It’s just been revealed that Microsoft researchers accidentally leaked 38TB of confidential information onto the company’s GitHub page, where potentially anyone could see it. Among the data trove was a backup of two former employees’ workstations, which contained keys, passwords, secrets, and more than 30,000 private Teams messages.
- Full control
- Potential disaster
According to cloud security firm Wiz, the leak was published on Microsoft’s artificial intelligence (AI) GitHub repository and was accidentally included in a tranche of open-source training data. That means visitors were encouraged to download it, meaning it could have fallen into the wrong hands again and again.
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Data breaches can come from all kinds of sources, but it will be particularly embarrassing for Microsoft that this one originated with its own AI researchers. The Wiz report states that Microsoft uploaded the data using Shared Access Signature (SAS) tokens, an Azure feature, that lets users share data through Azure Storage accounts.
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Visitors to the repository were told to download the training data from a provided URL. However, the web address granted access to much more than just the planned training data, and allowed users to browse files and folders that were not intended to be publicly accessible.
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It gets worse. The access token that allowed all this was misconfigured to provide full control permissions, Wiz reported, rather than more restrictive read-only permissions. In practice, that meant that anyone who visited the URL could delete and overwrite the files they found, not merely view them.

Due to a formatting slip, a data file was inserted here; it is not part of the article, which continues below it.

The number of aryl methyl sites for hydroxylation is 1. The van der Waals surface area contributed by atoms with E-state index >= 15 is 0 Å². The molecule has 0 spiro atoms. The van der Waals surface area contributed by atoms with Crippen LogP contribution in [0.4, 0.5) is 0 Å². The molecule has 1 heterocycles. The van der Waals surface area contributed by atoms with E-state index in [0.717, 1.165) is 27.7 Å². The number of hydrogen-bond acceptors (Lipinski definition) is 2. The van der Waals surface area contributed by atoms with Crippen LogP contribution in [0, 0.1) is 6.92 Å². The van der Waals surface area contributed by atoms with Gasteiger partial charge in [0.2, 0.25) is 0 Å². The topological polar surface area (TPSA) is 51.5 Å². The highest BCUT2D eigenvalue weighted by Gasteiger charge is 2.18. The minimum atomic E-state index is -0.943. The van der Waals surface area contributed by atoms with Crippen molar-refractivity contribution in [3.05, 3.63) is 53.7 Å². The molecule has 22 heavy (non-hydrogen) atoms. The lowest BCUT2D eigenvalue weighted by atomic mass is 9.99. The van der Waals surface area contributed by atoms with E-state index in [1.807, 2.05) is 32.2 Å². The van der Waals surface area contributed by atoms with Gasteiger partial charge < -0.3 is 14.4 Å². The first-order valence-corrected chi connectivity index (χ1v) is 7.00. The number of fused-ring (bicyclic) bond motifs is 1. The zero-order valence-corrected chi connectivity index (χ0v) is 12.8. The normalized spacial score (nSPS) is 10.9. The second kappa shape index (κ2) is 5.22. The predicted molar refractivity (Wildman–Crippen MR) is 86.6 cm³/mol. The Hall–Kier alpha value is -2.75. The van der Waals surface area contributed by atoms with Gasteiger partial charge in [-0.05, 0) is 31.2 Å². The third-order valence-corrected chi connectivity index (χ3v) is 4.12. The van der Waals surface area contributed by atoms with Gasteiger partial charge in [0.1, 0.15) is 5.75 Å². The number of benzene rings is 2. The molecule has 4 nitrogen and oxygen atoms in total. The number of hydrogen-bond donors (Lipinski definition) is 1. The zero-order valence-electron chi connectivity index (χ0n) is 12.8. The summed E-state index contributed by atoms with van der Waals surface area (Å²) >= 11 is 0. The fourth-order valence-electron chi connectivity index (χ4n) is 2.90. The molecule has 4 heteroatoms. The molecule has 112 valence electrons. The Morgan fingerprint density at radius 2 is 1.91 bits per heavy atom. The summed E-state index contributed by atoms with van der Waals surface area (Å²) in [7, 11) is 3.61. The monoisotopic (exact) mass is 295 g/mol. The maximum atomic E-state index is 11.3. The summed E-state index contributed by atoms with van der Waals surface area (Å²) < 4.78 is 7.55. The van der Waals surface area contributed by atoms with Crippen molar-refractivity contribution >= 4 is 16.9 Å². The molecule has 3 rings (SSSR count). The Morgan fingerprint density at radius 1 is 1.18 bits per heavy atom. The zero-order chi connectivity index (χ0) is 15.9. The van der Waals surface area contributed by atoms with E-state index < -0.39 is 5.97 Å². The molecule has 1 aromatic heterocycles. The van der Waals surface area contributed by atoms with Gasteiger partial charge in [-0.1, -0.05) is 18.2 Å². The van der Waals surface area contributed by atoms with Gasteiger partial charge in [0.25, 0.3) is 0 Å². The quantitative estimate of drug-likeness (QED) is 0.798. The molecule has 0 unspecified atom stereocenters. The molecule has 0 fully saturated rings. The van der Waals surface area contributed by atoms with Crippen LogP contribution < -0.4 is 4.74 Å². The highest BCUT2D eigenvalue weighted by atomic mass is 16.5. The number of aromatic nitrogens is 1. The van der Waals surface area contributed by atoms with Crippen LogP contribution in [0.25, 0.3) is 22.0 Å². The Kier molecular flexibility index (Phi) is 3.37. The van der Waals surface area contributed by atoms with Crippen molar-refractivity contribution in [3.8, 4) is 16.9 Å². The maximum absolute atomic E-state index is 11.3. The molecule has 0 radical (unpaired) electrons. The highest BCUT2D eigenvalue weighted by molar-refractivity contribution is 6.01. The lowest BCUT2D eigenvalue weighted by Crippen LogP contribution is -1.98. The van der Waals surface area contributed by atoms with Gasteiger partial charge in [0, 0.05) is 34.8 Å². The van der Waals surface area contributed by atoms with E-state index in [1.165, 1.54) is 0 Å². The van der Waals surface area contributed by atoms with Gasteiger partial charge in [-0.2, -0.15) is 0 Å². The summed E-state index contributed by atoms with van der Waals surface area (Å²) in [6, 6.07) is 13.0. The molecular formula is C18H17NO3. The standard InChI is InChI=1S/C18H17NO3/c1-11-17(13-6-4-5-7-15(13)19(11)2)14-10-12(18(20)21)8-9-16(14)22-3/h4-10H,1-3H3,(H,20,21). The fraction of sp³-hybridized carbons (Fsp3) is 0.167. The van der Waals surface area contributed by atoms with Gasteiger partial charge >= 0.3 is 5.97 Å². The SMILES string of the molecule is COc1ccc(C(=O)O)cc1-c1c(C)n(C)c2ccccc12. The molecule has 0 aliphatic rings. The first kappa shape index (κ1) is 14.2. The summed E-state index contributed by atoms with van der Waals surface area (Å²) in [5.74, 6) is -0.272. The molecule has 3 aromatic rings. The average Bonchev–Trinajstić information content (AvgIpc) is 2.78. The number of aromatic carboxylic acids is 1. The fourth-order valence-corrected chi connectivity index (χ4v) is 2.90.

Wiz explains that this could have had dire consequences. As the repository was full of AI training data, the intention was for users to download it and feed it into a script, thereby improving their own AI models.
Yet because it was open to manipulation thanks to its wrongly configured permissions, “an attacker could have injected malicious code into all the AI models in this storage account, and every user who trusts Microsoft’s GitHub repository would’ve been infected by it,” Wiz explains.
The report also noted that the creation of SAS tokens – which grant access to Azure Storage folders such as this one – does not create any kind of paper trail, meaning “there is no way for an administrator to know this token exists and where it circulates.” When a token has full-access permissions like this one did, the results can be potentially disastrous.
Fortunately, Wiz explains that it reported the issue to Microsoft in June 2023. The leaky SAS token was replaced in July, and Microsoft completed its internal investigation in August. The security lapse has only just been reported to the public to allow time to fully fix it.
It’s a reminder that even seemingly innocent actions can potentially lead to data breaches. Luckily the issue has been patched, but it’s unknown whether hackers gained access to any of the sensitive user data before it was removed.